He noted that this initiative would greatly boost the industry and enhance the capacity of key players in the sector to optimize their potentials.

The NCAC boss added that more than 10 countries of the world have used similar initiative to fight poverty, unemployment, crime and youth restiveness.

“With this noble and patriotic initiative, the CBN Governor has clearly demonstrated his commitment to President Buhari’s economic development agenda with emphasis on diversification and job creation,” Runsewe said.


He stated that as one of the highest employers of labour, if the culture creative industry were fully developed, it would not only create mass employment, but also stimulate rapid socio-economic growth and development.

Runsewe called on key players in the industry to take advantage of the opportunity of the facility to develop and strengthen their businesses.

For Taiwo Phillips, a theatre practitioner based in Ibadan, “I believe that the CIFI will facilitate the birthing of many brilliant projects and ideas that have been held back for years, because of limited resources.”

Phillips said, “the initiative will help to improve content, as well as the technical quality of productions.”

He, however, argued that there is need for government to strengthen the enabling laws and punish pirates in a manner that will discourage its practice.”

Dr. ‘Diran Ademiju-Bepo, Associate Professor of Theatre and Film Studies, University of Jos, is angry that the government has not really shown seriousness in its dealing with the creative industry.

According to him, “while I was still with the Nigerian Film Corporation, under Mr. Afolabi Adesanya as MD, there was a National Committee set up to finalise the modalities for the National Film Fund, which was started by the pioneer General Manager of NFC, Mr. Brendan Shehu, in the mid-90s. Others were the Motion Picture Council of Nigeria (MOPICON) National Film Village and National Film Policy etc committees. The reports of the committees were submitted to the Federal Government in 2006 or so. The administration of Goodluck Jonathan also did abracadabra and said there was some fund set aside for the Entertainment industry, canvassed by I think, Ben Bruce or so, on the back of NFC’s initiative. Where is the $250 million?”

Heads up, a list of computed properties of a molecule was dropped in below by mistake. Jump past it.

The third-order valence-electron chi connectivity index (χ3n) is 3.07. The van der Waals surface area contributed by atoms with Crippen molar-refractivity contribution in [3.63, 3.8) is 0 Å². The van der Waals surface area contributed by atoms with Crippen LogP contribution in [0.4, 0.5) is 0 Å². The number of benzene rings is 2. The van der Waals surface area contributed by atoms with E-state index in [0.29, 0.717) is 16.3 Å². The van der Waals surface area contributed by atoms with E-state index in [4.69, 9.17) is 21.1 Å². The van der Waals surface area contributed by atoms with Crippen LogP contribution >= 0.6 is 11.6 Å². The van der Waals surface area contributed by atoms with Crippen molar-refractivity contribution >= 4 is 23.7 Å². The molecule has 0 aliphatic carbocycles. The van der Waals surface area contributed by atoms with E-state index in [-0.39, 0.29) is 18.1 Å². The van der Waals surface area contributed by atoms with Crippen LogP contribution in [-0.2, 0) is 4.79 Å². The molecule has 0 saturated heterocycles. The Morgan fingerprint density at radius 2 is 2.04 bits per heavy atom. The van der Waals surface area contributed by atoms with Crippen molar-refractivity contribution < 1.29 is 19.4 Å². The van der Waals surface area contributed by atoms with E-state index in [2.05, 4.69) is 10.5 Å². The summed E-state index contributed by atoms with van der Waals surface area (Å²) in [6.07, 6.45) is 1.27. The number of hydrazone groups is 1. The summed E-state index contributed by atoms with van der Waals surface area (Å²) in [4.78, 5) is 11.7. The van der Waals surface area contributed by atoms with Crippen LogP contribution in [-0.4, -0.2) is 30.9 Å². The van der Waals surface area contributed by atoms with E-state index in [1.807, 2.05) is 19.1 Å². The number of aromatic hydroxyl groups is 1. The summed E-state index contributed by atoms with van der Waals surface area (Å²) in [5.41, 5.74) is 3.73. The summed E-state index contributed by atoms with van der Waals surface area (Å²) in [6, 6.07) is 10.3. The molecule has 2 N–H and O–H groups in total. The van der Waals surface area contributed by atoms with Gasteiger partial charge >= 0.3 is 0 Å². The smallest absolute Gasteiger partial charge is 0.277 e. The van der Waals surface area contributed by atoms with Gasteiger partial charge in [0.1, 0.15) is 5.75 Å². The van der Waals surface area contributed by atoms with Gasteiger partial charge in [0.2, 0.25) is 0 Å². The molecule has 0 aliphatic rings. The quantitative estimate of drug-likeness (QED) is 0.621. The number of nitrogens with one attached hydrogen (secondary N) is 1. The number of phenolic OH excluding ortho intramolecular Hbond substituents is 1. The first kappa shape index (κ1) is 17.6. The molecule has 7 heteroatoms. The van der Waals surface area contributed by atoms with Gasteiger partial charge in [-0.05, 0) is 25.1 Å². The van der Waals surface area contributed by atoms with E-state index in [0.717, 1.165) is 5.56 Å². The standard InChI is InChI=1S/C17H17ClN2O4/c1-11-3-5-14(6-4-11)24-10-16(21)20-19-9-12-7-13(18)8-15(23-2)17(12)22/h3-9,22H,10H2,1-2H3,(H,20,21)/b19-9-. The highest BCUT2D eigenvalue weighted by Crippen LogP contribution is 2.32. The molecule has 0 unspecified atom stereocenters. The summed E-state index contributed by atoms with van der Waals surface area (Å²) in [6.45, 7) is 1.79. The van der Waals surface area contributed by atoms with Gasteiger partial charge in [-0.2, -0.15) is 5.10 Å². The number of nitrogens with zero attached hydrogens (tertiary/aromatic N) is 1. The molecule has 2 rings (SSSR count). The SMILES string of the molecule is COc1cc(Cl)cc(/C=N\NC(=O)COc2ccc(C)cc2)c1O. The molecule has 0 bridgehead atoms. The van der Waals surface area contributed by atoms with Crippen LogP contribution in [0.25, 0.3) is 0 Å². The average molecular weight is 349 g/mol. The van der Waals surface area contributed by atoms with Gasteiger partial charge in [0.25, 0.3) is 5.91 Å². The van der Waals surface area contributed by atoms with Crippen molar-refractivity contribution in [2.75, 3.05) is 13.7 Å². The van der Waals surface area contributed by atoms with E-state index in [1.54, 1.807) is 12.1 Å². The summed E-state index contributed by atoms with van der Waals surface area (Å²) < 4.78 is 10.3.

He is not convinced that the scheme would last for long time. He said, “as soon as the All Progressive Congress (APC) came into office, some hangers-on advised it to embark on shenanigan trips around some of those Reports. It reviewed the MOPICON stuff but it was only job for the boys and girls in Nollywood! Ask Mahmood Ali-Balogun, Madu Chikwendu, Femi Odugbemi, Jide Kosoko, Oga Bello, Sani Muazu, Abdulkareem Mohammed, and a few Alaba/Upper Iweka filmmakers or marketers, etc. This fund is for ‘creative contractors and political jobbers’, as you rightly said.”

He continued, “if you get the policy environment right, the industry will be better for all stakeholders. But political promises without structure will never work. As long as the industry remains fragmented, no intervention from government will have any meaningful impact on it except to enrich a few. This initiative cannot take the place of a National Film Fund, which policy report was ready more than 12 years ago! It is also not the same as the National Endowment Fund for the Arts, a General Ibrahim Badamosi Babangida (IBB) initiative since 1990, which must have inspired Brendan Shehu to start canvassing for a separate Fund for the film industry.”

The academic, however, said, “look at Britain, America, India, Canada, Germany, may be even Ghana. Are we cursed, never to get anything right? These countries support their creative industries and derive massive dividends! We must do same. Even, there should be funding for educational films from universities! We are teaching film in the classroom and there are brilliant ideas from our students. But the funds are not there to support them.”

All said, the fund would provide a desired fillip for an ailing sector as the culture, creative industry.